Teach to the strengths of each child for success Jan 23, 2006 10:36:46 GMT -5
Post by Moses on Jan 23, 2006 10:36:46 GMT -5
Greenberg: Teach to the strengths of each child for success
By Dan Greenberg/ Local Columnist
Friday, January 20, 2006 - Updated: 12:00 AM EST
Here’s a fairly straightforward quiz. Suppose you are a personnel director for an organization, and you are looking to fill three job openings: one for an information-technology assistant, one for a marketing copy writer, and one for a handyman.
Along comes a young applicant who is likable, bright-eyed, and full of energy. Instinctively, you feel he would make a good fit with your outfit. He tells you, "I love computers. I’ve been using them since I was a little kid. I learn new programs quickly. I am confident that I can learn to handle just about any computer-related job." You want to hire him. What do you say to him?
This is a multiple-choice quiz. Here are your options to choose from:
(1) You say, "You look promising for our IT job, but let’s find out first whether you can master the tasks outlined in our job description for a handyman. If you can, we’ll consider hiring you. If you can’t, we’ll wait until you learn how to be a handyman. Then we’ll offer you the IT job."
(2) You say the same thing as (A), except substitute the words "marketing copy writer" for "handyman" in (A).
(3) You say, "You look promising for out IT job, but let’s find out first whether you can master the tasks outlined in our job description for a handyman AND a marketing copy writer. If you can, we’ll consider hiring you. If you can’t, we’ll wait until you learn all those tasks. Then we’ll offer you the IT job."
(4) You say, "When can you start to work in our IT department?"
Which of the above did you choose?
That’s a no-brainer, isn’t it? Obviously, the answer is (4). I’ve never heard of anyone, in any company or organization, who would say (1), (2), or (3). In fact, a personnel director who said any one of those three would find himself looking for another job within the hour.
You’re thinking, "Why is Greenberg wasting my time with this nonsense? It’s obvious that you hire people for their strengths, since the things they are passionate about are the things they are most likely to pursue with energy, persistence, and excellence."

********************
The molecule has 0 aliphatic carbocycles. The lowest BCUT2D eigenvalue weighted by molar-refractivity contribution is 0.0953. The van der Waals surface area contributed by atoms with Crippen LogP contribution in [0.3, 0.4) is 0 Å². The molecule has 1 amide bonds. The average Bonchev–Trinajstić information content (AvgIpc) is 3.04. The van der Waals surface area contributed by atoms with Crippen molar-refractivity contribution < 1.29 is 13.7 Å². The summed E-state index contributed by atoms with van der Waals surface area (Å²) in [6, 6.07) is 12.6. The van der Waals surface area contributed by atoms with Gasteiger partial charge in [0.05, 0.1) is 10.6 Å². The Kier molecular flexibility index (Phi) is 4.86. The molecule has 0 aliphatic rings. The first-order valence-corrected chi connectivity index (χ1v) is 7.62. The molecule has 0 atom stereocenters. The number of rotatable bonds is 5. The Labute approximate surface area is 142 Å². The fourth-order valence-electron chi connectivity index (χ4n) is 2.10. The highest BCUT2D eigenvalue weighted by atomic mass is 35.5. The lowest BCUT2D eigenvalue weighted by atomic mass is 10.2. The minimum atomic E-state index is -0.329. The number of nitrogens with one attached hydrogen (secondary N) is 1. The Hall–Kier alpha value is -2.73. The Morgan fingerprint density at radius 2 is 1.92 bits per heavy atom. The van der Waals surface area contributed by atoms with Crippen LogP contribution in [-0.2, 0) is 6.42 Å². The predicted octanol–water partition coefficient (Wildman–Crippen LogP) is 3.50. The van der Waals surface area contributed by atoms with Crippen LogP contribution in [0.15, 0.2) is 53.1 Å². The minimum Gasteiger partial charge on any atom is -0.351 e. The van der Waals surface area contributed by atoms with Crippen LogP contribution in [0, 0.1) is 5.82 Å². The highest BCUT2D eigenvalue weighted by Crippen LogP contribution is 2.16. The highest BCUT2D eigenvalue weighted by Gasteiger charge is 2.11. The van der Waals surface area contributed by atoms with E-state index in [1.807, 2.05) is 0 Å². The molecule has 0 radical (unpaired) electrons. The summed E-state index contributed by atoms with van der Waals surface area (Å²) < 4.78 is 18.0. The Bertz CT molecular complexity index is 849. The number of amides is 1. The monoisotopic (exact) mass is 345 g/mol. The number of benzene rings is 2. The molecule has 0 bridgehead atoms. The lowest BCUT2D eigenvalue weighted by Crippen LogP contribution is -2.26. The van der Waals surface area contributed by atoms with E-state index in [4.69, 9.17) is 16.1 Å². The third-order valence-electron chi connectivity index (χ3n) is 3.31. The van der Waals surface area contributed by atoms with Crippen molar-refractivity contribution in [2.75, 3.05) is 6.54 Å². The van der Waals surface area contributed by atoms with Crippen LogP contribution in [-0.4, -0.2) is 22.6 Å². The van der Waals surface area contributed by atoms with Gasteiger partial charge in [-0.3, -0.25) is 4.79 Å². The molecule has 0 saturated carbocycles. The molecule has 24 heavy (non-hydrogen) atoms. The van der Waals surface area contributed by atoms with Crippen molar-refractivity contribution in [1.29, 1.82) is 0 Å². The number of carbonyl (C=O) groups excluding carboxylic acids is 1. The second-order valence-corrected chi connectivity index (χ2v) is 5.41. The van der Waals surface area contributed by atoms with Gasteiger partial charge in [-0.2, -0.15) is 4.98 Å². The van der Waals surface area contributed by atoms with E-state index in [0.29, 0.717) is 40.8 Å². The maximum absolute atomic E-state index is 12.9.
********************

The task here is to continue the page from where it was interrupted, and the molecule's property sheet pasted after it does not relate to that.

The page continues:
Well, it’s obvious to you, and it’s actually obvious to me. Welcome to the only place where it’s NOT obvious: the upside-down world of education!
A world in which people -- otherwise known as "students," but nevertheless qualifying as "people" -- are told, day in and day out, year in and year out, "Don’t pursue your passion. Don’t work to improve your strengths. Focus instead on all the things you would rather NOT learn.
Then, when you’re all grown up and have graduated from your 12+ years of schooling, you can start applying yourself to doing the things you love. (Unless you go to college, in which case you have to postpone honing your strengths for a few more years.)"
Just think about it. Virtually every child, at the age of four, is bright-eyed and eager to conquer the world. At that age, every child has their particular passions: blocks, dolls, computers, rocket ships, monsters, drawing, building sand castles, making friends -- the list is as varied and subtle as the number of children.
As they grow, their interests develop, deepen, broaden, and vary with time. Anyone who has observed children cannot fail to notice how focused they are, how committed to their activities, how determined and persevering. Indeed, most parents will agree that their hardest task is getting their children’s attention -- getting their children to abandon what they are doing in order, say, to come to dinner, or get ready to leave the house, or go to bed.
Children need no encouragement to pursue their interests. They do this on their own. They do not need to be motivated; they are born with the intense drive to engage in independent, self-directed activity. Above all, they are born with the over-arching desire to become effective adults. They want to be able eventually to be on their own, to get jobs, to drive cars, to have an active social life, and to live happy and meaningful lives.
They are born with the determination to achieve their goals whatever the obstacles they encounter along the way. The human species would not have survived otherwise.
Children -- indeed, all people -- who are free to develop their strengths and pursue their passions are the building blocks of a vigorous, effective society. Going back to the little quiz at the start of this column, the world of the 21st century is a society in which literally countless opportunities exist for gainful callings and for purposeful lives.
The most important characteristic of successful adults in this vibrant, ever-changing new world is passionate commitment to one’s pursuits. In the trades, in the arts, in the professions, in the world of entrepreneurs, those traits are absolutely essential to success. Even personnel directors in huge, multi-national corporations will tell you that, above all, they look for self-directed, confident employees who are not afraid to assume responsibility and who are committed to their work.
Tragically, our schools today do everything in their power to deflect children from pursuing their interests, and force them, instead, to devote time and energy to a host of activities and studies that are irrelevant to their ultimate callings. Instead of focusing on those areas in which each child is eager to work hard and to excel, they tell the child, "Work on this or that subject that is of no interest to you, that you will almost certainly never use in life."
It’s past time for schools to change course and devote themselves instead to creating an environment that supports children’s strengths and passions.